When to use

We recommend using this approach if you do not need near-real-time integration and you can’t use AWS Glue in option 3 or Amazon AppFlow for SaaS applications in option 4.

Benefits

  • This approach provides the most flexibility and can be used in almost any situation that doesn’t require near-real-time integration.
  • With AWS Transfer Family, you don’t need to host and manage your own file transfer service.
  • This scenario gives you a fully managed, high-availability file transfer service with auto-scaling capabilities, and you don’t have to maintain your own code or infrastructure.
  • You can maintain client-side configurations for authentication, access, and firewalls, which simplifies management overall.

Get started today

In this blog post, we discussed various options and mechanisms for integrating an AWS dynamic supply chain application with third-party supply chain systems. Contact your AWS account team today to get started on a proof of concept or implementation project using these architectures. Visit the AWS website to learn more about other AWS cloud-based solutions that can transform your CPG supply chain or your retail supply chain.

Stay tuned for the next installment in this blog series to learn about AWS innovations across the supply chain to meet the demands of our dynamic global economy.

Sanjeev Pulapaka

Sanjeev Pulapaka

Sanjeev Pulapaka is a Senior Solutions Architect in the US Fed Civilian SA team at AWS. He works closely with customers in building and architecting mission critical solutions. Sanjeev has extensive experience in leading, architecting, and implementing high-impact technology solutions that address diverse business needs in multiple sectors, including commercial, federal, state, and local governments. He has an undergraduate degree in engineering from the Indian Institute of Technology and an MBA from the University of Notre Dame.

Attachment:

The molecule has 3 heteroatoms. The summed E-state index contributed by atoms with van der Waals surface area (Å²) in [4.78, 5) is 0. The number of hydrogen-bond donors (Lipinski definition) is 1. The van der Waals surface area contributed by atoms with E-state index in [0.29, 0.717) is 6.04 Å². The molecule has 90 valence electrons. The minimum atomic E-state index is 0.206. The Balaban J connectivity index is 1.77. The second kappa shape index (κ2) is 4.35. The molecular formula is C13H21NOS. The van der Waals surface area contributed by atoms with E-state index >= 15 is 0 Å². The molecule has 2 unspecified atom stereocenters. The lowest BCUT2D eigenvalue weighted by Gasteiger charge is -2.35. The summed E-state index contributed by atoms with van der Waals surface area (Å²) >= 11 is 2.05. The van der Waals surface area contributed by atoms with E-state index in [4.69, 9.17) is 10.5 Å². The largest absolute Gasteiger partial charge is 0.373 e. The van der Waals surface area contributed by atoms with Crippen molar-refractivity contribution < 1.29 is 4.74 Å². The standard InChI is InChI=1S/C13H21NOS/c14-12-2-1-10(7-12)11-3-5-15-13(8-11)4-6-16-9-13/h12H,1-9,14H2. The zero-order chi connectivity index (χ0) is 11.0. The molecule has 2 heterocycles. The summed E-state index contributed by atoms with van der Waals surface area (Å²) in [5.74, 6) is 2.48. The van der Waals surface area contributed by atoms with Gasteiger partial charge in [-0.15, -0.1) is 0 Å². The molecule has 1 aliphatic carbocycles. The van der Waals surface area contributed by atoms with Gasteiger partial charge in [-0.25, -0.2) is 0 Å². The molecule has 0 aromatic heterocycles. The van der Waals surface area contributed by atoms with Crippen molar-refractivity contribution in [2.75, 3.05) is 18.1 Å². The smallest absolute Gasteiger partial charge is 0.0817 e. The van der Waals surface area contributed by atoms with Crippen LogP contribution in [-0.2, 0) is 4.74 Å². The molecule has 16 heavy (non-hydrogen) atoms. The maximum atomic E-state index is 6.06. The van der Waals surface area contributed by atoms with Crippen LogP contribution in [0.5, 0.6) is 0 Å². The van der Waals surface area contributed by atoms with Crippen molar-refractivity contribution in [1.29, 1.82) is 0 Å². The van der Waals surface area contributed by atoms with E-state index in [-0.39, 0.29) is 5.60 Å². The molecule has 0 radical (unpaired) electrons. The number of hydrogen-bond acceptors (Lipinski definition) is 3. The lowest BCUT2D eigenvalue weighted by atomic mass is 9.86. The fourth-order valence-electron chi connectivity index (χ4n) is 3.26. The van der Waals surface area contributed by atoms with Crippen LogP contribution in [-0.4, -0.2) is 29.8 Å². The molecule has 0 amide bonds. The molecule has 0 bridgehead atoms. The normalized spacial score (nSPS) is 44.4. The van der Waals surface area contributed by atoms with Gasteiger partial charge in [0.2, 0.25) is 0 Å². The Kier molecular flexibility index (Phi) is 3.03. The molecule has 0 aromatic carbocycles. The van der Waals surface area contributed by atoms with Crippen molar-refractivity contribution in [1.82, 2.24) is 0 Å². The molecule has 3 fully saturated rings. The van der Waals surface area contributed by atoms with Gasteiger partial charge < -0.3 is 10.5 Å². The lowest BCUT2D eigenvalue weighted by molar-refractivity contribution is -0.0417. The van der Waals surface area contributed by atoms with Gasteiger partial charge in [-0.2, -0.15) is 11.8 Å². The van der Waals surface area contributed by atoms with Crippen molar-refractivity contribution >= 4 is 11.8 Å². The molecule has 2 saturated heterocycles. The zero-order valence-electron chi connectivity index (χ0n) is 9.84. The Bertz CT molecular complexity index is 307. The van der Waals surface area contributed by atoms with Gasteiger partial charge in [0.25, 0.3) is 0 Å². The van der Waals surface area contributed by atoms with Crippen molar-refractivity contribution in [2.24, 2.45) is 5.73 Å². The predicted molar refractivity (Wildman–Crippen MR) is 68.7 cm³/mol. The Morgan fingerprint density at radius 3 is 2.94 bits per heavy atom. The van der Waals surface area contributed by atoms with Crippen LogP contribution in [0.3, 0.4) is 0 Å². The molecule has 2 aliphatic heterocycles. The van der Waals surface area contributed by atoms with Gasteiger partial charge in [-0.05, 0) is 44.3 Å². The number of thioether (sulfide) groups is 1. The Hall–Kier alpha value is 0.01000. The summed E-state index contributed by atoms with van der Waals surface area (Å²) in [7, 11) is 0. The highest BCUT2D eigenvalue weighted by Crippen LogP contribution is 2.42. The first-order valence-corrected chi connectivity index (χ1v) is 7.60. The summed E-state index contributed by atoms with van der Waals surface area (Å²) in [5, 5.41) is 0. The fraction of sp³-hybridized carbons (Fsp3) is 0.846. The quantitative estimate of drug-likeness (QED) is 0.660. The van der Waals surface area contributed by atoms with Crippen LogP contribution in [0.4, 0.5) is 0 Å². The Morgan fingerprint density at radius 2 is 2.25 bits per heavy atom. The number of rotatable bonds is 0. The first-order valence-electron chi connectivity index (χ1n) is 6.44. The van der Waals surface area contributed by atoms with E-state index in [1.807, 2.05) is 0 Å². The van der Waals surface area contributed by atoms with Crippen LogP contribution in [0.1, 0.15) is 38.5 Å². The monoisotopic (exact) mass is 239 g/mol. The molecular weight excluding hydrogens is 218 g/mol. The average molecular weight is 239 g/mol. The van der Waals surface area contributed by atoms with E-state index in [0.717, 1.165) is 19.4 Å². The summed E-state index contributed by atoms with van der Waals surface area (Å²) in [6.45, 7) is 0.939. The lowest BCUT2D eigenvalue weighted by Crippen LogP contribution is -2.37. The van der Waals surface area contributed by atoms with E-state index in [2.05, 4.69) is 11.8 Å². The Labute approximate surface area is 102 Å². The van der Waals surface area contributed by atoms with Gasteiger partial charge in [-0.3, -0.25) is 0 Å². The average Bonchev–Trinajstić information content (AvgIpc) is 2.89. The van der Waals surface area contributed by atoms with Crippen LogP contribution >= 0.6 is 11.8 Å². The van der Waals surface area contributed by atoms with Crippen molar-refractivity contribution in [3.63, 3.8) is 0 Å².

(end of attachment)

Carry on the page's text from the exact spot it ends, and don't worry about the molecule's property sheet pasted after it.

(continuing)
Dnyanesh Patkar

Dnyanesh Patkar

Dnyanesh Patkar is a Senior Practice Manager, Supply Chain and Logistics at AWS. He works with customers to envision, develop, and execute on transformational business and operating model strategies in this space. He is a seasoned executive, and his background includes leading business transformation programs, serving in general management roles with P&L responsibility, and creating high performance teams. He has over 25 years of experience at companies such as Schneider National, DiamondCluster, and National Semiconductor. Dnyanesh received his MBA from the Wharton School of Business and a M. Engineering from Cornell University.

Rajdeep Saha

Rajdeep Saha

Rajdeep Saha is a specialist solutions architect for serverless and containers at AWS. He helps customers design scalable, secure applications with AWS services. Rajdeep is passionate about teaching newcomers about cloud computing. He is based out of New York City and uses Twitter sparingly.